Robert Englund

You have to hand it to him, while Corman was known as a stickler with his films in terms of demanding certain juicy elements with which to capture the interest of the less-intellectually inclined parts of our bodies, he was equally as known for, as long as that criteria was met, giving great leeway to his talent to creatively play around in whatever (hopefully) sex-filled, gristle and muck-laden cinematic sandbox they found themselves in. It’s not rare to hear many of these behind-the-scenes artists, in later interviews, often from the vantage point of having gone on to successful Hollywood careers, talk of the sense of freedom to experiment and create on Corman’s films as some of the best, if not the best, times of their professional creative life (and that’s even with having been way underpaid and overworked by the notoriously stingy exploitation producer).

So while “Galaxy” and “World” share many of the same Big Mac- and egg-carton lined space ship sets (and I’m not joking about that, just watch the special features on the DVDs detailing how these young up-and-comers exuberantly carved cinematic magic out of so little) and are both more than sufficiently grue-ridden, they are also admirably very different films.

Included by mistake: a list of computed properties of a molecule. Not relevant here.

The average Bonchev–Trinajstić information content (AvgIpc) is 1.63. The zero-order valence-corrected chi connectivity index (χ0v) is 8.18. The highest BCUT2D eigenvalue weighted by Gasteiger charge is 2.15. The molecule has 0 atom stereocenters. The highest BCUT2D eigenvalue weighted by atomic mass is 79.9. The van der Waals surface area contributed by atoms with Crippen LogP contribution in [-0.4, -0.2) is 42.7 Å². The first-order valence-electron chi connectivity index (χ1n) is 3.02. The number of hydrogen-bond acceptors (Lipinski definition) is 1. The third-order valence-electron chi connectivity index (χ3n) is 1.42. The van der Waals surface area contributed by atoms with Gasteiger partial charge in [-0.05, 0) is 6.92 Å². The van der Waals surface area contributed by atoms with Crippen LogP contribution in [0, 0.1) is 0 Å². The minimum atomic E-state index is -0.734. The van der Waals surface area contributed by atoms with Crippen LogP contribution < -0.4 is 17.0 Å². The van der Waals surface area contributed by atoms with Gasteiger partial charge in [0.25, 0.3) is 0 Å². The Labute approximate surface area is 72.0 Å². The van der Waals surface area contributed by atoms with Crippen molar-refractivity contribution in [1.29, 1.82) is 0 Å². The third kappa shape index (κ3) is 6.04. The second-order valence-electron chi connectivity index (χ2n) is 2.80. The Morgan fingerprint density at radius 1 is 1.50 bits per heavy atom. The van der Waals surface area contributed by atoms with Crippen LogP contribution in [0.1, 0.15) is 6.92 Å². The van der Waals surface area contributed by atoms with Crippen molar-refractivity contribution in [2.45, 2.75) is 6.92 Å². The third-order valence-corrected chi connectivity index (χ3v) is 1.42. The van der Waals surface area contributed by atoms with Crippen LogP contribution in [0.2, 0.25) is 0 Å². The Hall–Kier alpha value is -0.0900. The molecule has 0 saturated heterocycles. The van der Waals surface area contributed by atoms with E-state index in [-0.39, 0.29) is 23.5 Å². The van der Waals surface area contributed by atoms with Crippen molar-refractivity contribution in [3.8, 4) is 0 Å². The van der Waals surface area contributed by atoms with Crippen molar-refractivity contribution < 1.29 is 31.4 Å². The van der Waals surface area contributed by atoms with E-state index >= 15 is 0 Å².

Sid Haig

“Galaxy” is, by far, the more deliberately trippy of the two. Centered around a blue collar space ship crew, in proper “Alien” fashion, responding to a distress call from a far-off planet, the early scenes have most of the cast – an impressive bevy of recognizable faces, from cult figures like pre-Freddy Robert Englund, the very seriously acting Zalman “Red Shoes Diaries” King and Sid Haig, to once-television royalty Erin Morin and Ray Walston, rounded out by the hazel-eyed handsome Eddie Albert Jr, who it always surprised me never became a bigger star before he died relatively young at 55, and wonderfully sexy MILF weirdo Grace “Twin Peaks” (ie, Laura Palmer’s mother) Zabriskie — traipsing about some clearly Giger-esque space ships focused around a strange foreboding alien pyramid (with a lot of the inspired production – and also impressive monster — design led by a young, already apparently maniacally dictatorial James Cameron) on a vast planet (with the optical guys pulling off, ala, Mario Bava’s Planet of the Vampires some inspired miracles with double exposures and all that), before a mysterious force begins picking them off, one at a time, in deliciously nasty fashion.